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Reservoir stone and choker layer[edit]

The highest void ratio is found in uniformly graded aggregate, as there are no smaller particles to occupy the inter-particle pores.
Higher permeability is found in larger, angular, uniformly graded aggregate. This is due to larger pore sizes and lower tortuosity.

The important characteristics of the stone within the reservoir or underdrain are the lack of fines, the void ratio and (to a lesser extent) the permeability. Porosity and permeability are directly influenced by the size, gradation and angularity of the particles [1]

Stone for erosion control[edit]

Aggregates used to line swales or otherwise dissipate energy (e.g. in forebays) should have high angularity to increase the permissible shear stress applied by the flow of water. [2] However, in some surface landscaped applications there may be a desire to use a rounded aggregate such as 'river rock' for aesthetic reasons.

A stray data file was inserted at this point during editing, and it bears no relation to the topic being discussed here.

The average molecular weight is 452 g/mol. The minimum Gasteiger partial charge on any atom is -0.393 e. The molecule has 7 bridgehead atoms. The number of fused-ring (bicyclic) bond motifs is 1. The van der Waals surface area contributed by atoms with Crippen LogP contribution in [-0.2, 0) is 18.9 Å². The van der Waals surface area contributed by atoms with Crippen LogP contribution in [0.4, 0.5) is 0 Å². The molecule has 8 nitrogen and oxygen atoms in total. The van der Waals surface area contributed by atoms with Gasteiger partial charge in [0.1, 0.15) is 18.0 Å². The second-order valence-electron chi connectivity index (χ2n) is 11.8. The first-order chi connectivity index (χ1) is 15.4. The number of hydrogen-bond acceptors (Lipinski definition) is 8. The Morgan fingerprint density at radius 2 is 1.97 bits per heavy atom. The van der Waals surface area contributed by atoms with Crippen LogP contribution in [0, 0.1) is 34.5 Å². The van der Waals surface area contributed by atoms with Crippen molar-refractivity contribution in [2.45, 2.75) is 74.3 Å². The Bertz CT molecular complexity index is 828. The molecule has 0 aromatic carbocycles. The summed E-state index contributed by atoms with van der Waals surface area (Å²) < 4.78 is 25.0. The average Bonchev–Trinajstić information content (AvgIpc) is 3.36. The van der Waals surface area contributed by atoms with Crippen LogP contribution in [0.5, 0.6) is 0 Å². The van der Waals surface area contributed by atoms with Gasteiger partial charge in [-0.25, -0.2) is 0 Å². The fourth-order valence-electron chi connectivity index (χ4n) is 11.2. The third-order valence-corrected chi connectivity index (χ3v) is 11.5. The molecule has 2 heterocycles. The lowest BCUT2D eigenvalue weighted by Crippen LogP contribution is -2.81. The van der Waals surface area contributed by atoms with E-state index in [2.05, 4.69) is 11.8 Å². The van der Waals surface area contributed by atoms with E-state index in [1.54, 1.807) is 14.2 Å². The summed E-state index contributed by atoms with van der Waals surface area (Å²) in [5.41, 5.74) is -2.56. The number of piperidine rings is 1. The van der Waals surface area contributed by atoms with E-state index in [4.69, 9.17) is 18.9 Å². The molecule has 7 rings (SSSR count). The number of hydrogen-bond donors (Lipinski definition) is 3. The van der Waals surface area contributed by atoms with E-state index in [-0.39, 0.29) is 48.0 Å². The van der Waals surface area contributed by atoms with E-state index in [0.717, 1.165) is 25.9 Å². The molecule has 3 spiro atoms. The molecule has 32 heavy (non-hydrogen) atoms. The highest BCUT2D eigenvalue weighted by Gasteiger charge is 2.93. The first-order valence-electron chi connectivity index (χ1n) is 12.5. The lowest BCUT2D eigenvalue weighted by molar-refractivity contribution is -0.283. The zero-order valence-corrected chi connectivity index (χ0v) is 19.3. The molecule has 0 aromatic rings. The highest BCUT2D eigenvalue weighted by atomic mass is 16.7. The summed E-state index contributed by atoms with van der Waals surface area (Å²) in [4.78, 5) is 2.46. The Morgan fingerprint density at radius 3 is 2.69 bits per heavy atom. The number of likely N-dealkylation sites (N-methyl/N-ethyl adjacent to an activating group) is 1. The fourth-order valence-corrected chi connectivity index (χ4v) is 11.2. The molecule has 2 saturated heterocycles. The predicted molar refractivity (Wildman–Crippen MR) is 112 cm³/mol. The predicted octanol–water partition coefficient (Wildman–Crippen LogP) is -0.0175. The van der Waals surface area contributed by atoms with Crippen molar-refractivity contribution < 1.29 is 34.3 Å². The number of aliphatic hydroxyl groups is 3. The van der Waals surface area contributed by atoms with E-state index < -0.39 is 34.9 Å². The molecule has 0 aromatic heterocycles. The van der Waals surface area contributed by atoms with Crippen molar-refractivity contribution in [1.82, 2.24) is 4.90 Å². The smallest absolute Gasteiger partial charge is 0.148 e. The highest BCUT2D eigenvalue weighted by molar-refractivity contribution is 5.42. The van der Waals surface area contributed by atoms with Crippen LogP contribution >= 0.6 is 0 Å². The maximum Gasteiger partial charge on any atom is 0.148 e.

Stone mulch[edit]

Stone mulch exists [3]

  1. Judge, Aaron, "Measurement of the Hydraulic Conductivity of Gravels Using a Laboratory Permeameter and Silty Sands Using Field Testing with Observation Wells" (2013). Dissertations. 746.
  2. Roger T. Kilgore and George K. Cotton, (2005) Design of Roadside Channels with Flexible Linings Hydraulic Engineering Circular Number 15, Third Edition
  3. Simcock, R and Dando, J. 2013. Mulch specification for stormwater bioretention devices. Prepared by Landcare Research New Zealand Ltd for Auckland Council. Auckland Council technical report, TR2013/056